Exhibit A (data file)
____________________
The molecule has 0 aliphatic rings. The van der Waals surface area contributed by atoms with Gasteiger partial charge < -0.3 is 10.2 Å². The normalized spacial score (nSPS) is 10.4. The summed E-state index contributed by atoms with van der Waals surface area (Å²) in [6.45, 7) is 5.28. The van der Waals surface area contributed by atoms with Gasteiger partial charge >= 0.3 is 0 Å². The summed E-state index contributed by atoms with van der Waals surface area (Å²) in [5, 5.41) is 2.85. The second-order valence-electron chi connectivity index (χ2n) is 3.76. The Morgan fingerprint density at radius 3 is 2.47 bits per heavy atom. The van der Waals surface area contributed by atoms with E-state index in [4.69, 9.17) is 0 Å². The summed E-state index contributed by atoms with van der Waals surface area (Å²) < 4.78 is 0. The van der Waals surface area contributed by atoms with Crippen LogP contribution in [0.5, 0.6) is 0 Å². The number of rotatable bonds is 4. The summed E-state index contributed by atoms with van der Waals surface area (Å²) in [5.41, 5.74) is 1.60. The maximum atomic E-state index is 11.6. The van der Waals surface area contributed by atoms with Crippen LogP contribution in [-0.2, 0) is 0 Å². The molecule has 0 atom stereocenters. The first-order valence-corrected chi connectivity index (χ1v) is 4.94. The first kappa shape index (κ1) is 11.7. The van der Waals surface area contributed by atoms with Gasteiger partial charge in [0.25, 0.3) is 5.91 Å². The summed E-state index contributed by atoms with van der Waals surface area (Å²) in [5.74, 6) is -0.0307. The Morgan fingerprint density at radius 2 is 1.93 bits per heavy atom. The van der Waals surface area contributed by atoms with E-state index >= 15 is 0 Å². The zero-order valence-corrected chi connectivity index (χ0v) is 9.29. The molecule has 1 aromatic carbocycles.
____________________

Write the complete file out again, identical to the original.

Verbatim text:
The molecule has 0 aliphatic rings. The van der Waals surface area contributed by atoms with Gasteiger partial charge < -0.3 is 10.2 Å². The normalized spacial score (nSPS) is 10.4. The summed E-state index contributed by atoms with van der Waals surface area (Å²) in [6.45, 7) is 5.28. The van der Waals surface area contributed by atoms with Gasteiger partial charge >= 0.3 is 0 Å². The summed E-state index contributed by atoms with van der Waals surface area (Å²) in [5, 5.41) is 2.85. The second-order valence-electron chi connectivity index (χ2n) is 3.76. The Morgan fingerprint density at radius 3 is 2.47 bits per heavy atom. The van der Waals surface area contributed by atoms with E-state index in [4.69, 9.17) is 0 Å². The summed E-state index contributed by atoms with van der Waals surface area (Å²) < 4.78 is 0. The van der Waals surface area contributed by atoms with Crippen LogP contribution in [0.5, 0.6) is 0 Å². The number of rotatable bonds is 4. The summed E-state index contributed by atoms with van der Waals surface area (Å²) in [5.41, 5.74) is 1.60. The maximum atomic E-state index is 11.6. The van der Waals surface area contributed by atoms with Crippen LogP contribution in [-0.2, 0) is 0 Å². The molecule has 0 atom stereocenters. The first-order valence-corrected chi connectivity index (χ1v) is 4.94. The first kappa shape index (κ1) is 11.7. The van der Waals surface area contributed by atoms with Gasteiger partial charge in [0.25, 0.3) is 5.91 Å². The summed E-state index contributed by atoms with van der Waals surface area (Å²) in [5.74, 6) is -0.0307. The Morgan fingerprint density at radius 2 is 1.93 bits per heavy atom. The van der Waals surface area contributed by atoms with E-state index >= 15 is 0 Å². The zero-order valence-corrected chi connectivity index (χ0v) is 9.29. The molecule has 1 aromatic carbocycles.